Political currents born in the independence struggle were formalized in 1849 when the two parties, dominated by Creole elites, were established. The Conservatives with centralist tendencies, and the Liberals, with federalist leanings. The parties divided the nation into partisan camps, eventually leading to insurrection, civil chaos and war. In the course of the 19th century, the country experienced no less than 50 insurrections and eight civil wars, culminating in the bloody war of a Thousand Days in 1899.
The struggle between the Conservatives and Liberals broke out again in 1948 with "La Violencia", the most destructive of Colombia's civil wars in which nearly 300,000 people died. It soon developed revolutionary overtones, and both parties decided to support a military coup to retain power. There coup, led by General Gustavo Rojas in 1953, was short lived failing in 1957 when the two parties, now the national Front, agreed to share power for the next 16 years.
The National Front collapsed in 1974 when Liberal President Alfonso Lopez Michaelson was elected, but a modified version of the two party system continued for another 17 years. meanwhile the political climate encouraged the emergence of left wing guerrilla groups such as The national Liberation Army (ELN), Revolutionary Armed Forces of Colombia (FARC) and the April Movement (M19) who successfully undermined government power.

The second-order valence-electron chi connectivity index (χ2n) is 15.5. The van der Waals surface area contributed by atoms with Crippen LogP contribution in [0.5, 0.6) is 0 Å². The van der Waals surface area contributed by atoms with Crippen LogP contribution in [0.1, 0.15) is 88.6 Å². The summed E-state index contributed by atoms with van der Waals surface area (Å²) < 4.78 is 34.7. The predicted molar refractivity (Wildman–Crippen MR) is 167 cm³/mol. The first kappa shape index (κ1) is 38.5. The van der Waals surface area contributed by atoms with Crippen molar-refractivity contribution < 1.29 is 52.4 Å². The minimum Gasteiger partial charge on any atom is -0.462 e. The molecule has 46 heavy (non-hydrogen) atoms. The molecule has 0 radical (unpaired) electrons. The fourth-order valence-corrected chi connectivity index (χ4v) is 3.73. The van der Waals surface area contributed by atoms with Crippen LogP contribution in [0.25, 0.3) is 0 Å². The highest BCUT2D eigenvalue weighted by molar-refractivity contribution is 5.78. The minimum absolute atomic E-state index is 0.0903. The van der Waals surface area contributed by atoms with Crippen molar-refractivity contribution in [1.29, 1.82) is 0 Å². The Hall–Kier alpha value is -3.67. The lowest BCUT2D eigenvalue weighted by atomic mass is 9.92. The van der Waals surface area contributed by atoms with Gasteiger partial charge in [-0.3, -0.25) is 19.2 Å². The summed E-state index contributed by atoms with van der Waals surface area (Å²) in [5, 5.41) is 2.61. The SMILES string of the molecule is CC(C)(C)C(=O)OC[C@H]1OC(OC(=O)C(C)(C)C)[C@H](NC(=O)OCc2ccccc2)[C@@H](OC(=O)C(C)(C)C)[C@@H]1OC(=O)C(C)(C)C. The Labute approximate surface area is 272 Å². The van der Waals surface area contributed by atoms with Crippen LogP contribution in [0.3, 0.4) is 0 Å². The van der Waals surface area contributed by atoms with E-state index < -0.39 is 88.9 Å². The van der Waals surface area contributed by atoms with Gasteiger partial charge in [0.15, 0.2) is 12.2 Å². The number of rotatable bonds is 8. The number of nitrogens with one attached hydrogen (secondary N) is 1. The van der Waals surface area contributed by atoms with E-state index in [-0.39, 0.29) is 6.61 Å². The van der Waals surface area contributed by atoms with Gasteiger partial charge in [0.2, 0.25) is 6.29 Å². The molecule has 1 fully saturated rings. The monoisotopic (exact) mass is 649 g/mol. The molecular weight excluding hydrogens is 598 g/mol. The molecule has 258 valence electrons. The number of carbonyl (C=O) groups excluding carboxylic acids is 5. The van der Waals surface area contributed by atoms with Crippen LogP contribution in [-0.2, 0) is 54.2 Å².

Another threat was the setting of paramilitary death squads against any group that opposed the drug cartels in Medellin and Cali, and by 1990, escalating violence threatened to bring the country to a standstill. In 1991, a new constitution strengthened government control. In June of that year, Pablo Escabar, head of the Medellion drug cartel and alleged mastermind of the terror campaign, surrendered. He escaped a year later, but was located and killed in December 1993.
Drug trafficking continued to grow, courtesy of the determined Cali cartel, bringing in an estimated six billion U.S. dollars a year. The arrest of the Cali cartel leader Gilberto Rodriguez Orijuela in June 1995 was a further feather in the government’s cap, but did little to alter the dynamics of the drug trade. Then-president, Ernesto Samper, spent much of his years in office refuting that drug money financed his election campaign. Samper's Liberal Party successor, Horacio Serpa, 1998 election to Independent conservative Andres Pastrana, the man who had previously brought to light Samper's Cali connections.
In May 2002, moderate right independent Alvaro Uribe was elected president. A fierce adversary of the guerrillas, the war intensified in his first few months. In a 2003 security plan, he vowed to reinforce Colombia's security and to eradicate drug crops. His fight, however, is far from over. Traffickers have found new routes out of Colombia and right wing paramilitaries are gaining a strong foothold in urban areas. Colombia is also home to 3 million internally displaced people.
The Constitutional Court amended laws so that Uribe could be stand for re-election in 2005. As expected, he was re-elected.
Colombia gets about 740 million US dollars a year from Uncle Sam. The US has agreed to help demobilize former members of groups on the US State Department list of known terrorists. It is also backing an aid package to spray coca fields and fight drug trafficking. However farmers are simply moving to other areas to cultivate, and lately, even planting coca in national parks where laws prevent spraying.